Over the last 30 years, there hasn’t been many schools that has been as consistent as Xavier. Since Pete Gillen took over as head coach of the squad for the 1985-86 season, Xavier have had only had three seasons where they haven’t made it to either the NIT or NCAA Tournament. During those NCAA tournament appearances, Xavier has had plenty of success as they’ve made it to seven Sweet Sixteen’s and two Elite Eight’s.have only had three seasons where they haven’t made it to either the NIT or NCAA Tournament.
During those NCAA tournament appearances, Xavier has had plenty of success as they’ve made it to seven Sweet Sixteens and two Elite Eights.Despite that continued success, there’s been one plateau that Xavier have never been able to reach: the Final Four. That absence has ultimately led to a lot of heartbreak for Xavier fans, as the school continues to be in reach of that goal before having it pulled from their away from their fingertips.
The most painful example of that was during the 2004 NCAA Tournament, where the Musketeers faced the Duke Blue Devils in their Elite Eight matchup. Throughout the game, Xavier was extremely competitive with the #1 ranked Blue Devils, to the point where they had a three-point lead with five minutes to go. However, the perimeter prowess of Luol Deng and JJ Redick ultimately pushed the Blue Devils over Xavier.
More than ten years after that crushing defeat, Xavier seems to have their eyes set on breaking that proverbial glass ceiling and finally make it to the Final Four. Those high hopes are primarily due to their talented duo of Trevon Bluiett and Edmond Sumner. Sumner and Bluiett create one of the most dangerous duos in college basketball, due to Bluiett’s perimeter prowess and Sumner’s elite ability to just be a dominating force on both ends of the ball.
In regards to Edmond Sumner, he’s the perfect example of a player that just jumps out at you at you during the first time that you watch him play. That’s due to the sheer effort that Sumner exhibits on both ends of the court. Whether it’s fighting through an off-ball screen on defense or coming out of nowhere to grab an offensive board, Sumner shines as a player willing to do anything possible that could help lead Xavier to victory.
Sumner’s willingness to do anything that could help lead Xavier is most evident on the defensive end. On that end of the court, Sumner is the prototypical definition of a defensive pest. From the moment that his opponent gets the ball, Sumner is able to quickly stick to them like velcro.
After Sumner gets that initial grasp on to the opposition, he’s a defensive force to be reckoned with. He works hard to get around off-ball screens and keep pace with the opposition when they decide to cut. That second example is seen in the play below, as Sumner does a great job of switching onto the guard and sticking near him before Sumner makes a clean block.
His defensive prowess is also evident when you take a look at Sumner’s stats. Per 40 minutes, Sumner averaged 1.8 steals, which was the 8th highest average in the Big East last season.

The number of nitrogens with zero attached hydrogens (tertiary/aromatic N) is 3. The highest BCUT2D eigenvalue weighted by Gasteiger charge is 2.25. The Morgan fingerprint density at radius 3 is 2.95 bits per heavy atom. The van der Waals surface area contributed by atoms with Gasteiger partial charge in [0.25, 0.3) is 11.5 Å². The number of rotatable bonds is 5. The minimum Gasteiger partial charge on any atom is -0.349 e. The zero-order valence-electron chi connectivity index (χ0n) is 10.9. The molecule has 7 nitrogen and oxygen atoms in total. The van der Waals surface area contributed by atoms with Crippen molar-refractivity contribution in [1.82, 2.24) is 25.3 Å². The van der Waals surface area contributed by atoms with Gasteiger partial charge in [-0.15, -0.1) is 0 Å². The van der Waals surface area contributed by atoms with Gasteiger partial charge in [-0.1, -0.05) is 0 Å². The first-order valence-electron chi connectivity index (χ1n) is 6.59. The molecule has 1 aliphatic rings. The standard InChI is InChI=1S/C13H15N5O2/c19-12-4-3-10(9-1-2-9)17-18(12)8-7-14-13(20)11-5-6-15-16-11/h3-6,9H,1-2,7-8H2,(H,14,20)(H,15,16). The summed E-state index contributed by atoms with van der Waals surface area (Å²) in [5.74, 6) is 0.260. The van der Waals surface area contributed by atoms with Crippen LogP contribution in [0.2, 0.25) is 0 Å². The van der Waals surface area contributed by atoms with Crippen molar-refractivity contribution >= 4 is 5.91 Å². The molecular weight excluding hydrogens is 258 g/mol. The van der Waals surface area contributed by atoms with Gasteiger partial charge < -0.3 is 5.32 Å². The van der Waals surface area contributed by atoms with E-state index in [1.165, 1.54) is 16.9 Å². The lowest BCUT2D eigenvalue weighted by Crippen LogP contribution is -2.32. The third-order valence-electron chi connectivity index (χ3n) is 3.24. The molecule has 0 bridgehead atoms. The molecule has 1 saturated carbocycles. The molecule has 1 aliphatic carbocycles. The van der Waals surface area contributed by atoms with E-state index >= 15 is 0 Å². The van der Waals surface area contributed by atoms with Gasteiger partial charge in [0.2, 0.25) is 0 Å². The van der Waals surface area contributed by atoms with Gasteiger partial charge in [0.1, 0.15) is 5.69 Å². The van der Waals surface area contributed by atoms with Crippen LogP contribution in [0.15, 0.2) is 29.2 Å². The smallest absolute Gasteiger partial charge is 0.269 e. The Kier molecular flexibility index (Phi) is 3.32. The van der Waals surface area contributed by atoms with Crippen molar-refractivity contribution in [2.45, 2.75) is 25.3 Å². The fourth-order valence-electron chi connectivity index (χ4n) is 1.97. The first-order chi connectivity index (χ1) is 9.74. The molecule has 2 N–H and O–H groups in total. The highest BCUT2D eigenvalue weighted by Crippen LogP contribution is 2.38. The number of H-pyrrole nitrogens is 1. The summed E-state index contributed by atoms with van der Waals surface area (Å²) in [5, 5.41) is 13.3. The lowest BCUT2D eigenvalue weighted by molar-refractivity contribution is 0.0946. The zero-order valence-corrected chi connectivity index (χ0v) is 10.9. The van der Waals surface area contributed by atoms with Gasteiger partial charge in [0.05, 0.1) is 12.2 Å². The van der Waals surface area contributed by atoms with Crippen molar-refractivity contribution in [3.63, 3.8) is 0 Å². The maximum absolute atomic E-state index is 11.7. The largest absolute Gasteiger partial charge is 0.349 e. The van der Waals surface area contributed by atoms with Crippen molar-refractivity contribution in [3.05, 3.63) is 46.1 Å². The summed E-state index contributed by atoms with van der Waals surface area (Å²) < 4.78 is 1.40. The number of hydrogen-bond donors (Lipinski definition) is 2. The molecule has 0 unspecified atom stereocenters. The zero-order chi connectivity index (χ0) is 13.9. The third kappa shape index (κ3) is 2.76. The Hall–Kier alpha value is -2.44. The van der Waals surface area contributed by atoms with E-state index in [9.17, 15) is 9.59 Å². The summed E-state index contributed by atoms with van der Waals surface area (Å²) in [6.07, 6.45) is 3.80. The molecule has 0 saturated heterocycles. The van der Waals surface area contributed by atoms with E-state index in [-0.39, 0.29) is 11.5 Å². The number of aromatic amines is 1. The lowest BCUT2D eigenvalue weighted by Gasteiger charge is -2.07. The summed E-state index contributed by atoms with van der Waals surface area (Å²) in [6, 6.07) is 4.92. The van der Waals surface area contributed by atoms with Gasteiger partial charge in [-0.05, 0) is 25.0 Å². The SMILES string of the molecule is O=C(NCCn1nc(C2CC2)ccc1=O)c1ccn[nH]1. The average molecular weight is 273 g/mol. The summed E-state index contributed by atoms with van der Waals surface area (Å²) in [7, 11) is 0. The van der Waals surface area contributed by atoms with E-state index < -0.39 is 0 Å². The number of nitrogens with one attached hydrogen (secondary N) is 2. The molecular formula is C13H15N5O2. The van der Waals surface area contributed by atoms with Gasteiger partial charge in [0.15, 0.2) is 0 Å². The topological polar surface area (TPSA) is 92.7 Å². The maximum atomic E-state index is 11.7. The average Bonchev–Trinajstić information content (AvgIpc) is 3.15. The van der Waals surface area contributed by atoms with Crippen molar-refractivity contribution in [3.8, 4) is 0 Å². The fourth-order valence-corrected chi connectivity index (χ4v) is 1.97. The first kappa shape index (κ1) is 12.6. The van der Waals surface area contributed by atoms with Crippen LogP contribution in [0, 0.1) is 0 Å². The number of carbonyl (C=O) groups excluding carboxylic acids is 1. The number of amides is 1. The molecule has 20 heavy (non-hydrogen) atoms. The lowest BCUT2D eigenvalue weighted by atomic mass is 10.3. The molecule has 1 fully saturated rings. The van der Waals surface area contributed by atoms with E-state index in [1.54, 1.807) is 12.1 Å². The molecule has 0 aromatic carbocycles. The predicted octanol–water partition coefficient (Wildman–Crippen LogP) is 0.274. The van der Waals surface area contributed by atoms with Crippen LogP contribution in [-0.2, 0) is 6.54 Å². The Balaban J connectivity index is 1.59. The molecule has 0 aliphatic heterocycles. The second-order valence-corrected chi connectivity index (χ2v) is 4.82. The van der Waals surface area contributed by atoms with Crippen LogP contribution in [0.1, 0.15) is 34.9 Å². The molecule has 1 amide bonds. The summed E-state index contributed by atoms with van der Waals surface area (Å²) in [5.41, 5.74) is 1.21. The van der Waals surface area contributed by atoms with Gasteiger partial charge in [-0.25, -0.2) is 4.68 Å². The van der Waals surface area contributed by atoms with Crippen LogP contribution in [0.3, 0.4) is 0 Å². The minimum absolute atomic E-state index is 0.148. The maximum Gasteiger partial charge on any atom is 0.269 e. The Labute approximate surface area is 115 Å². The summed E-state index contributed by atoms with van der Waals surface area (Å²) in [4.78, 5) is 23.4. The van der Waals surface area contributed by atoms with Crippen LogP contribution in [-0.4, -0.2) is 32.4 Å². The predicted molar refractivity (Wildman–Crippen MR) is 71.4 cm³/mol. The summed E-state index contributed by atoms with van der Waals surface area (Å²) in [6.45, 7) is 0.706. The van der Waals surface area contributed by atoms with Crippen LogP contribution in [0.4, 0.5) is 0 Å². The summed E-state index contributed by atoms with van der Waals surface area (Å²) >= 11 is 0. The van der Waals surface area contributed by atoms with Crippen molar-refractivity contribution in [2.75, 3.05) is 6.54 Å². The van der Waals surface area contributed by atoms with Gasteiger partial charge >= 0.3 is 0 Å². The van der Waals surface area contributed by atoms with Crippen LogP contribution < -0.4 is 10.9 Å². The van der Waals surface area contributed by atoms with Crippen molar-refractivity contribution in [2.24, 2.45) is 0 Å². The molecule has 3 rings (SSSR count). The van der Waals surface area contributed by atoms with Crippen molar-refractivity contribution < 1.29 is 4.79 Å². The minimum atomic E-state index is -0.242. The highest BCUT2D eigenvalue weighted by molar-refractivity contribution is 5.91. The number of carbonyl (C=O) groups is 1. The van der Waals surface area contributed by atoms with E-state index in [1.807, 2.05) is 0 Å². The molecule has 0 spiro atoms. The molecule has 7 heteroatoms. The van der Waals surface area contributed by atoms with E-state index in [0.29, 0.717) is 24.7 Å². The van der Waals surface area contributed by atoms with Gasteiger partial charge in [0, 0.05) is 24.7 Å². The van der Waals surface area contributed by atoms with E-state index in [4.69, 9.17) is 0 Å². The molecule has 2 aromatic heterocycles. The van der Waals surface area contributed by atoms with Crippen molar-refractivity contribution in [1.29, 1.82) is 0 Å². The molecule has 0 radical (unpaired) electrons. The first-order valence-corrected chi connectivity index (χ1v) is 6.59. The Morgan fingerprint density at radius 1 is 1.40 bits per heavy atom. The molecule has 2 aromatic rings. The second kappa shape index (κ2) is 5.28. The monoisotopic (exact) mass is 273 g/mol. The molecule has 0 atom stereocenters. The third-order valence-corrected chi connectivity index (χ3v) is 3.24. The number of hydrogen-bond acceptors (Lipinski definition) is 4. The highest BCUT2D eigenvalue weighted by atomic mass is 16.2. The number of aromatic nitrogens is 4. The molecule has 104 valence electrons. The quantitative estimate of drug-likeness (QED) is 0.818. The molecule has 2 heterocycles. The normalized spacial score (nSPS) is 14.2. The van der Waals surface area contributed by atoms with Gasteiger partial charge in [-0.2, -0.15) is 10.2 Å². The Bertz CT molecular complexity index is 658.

Transitioning over to the offensive end, Sumner continues to shine as a versatile threat. Sumner’s best skill on the offensive end is probably his ability to drive towards the paint on a consistent basis. As an on-ball cutter, Sumner absolutely thrives as he displays great handles and a blazing quick first step. On that path towards the basket, Sumner uses great hesitation moves to work his way past any opponent that stands in his way. Even when there’s someone in his path, Sumner does a great job of using his long 6’5, 183-pound frame to score around contact.
Sumner’s work as a ball-handler has also helped him become a solid facilitator. Whether he’s working around the rim or driving towards the paint, Sumner shows himself as someone that can make crisp passes. When he’s working on the perimeter, Sumner is an unselfish player as he does a great job of quickly finding a player that he can dish it to. The same can be said about his work as a drive-and-dish facilitator, as you can see in the play below.
Those skills have allowed Sumner to put up some pretty solid facilitating stats. Per 40 minutes, Sumner averaged 5.6 assists, which was the 8th highest per 40 average in the Big East last season. Alongside that, Sumner maintained a solid 1.7 Ast/TO ratio.
The final part of Sumner’s overall offensive work is as a shooter. In regards to his work as a perimeter shooter, this is probably the weakest part of Sumner’s work on that end of the court. That’s due to him shooting a below-average 30% from beyond the arc, on 2.6 attempts per game.
Despite that inconsistency as a perimeter shooter, Sumner shows plenty of potential in that area. Sumner has a pretty solid shooting stroke, as he starts at a nice base and has a pretty high release point. Alongside that, he seems to have a ton of confidence in his shooting stroke, which is especially evident in the play below.
As Edmond Sumner heads into his sophomore season, the young guard will have a lot of pressure placed upon his shoulders. Alongside Trevon Bluiett, Sumner will look to help lead Xavier to the Final Four, a goal that has continuously been within the school’s grasp. Although the team had never been able to reach that goal in the past, Sumner might be the player that can help push Xavier to the Final Four.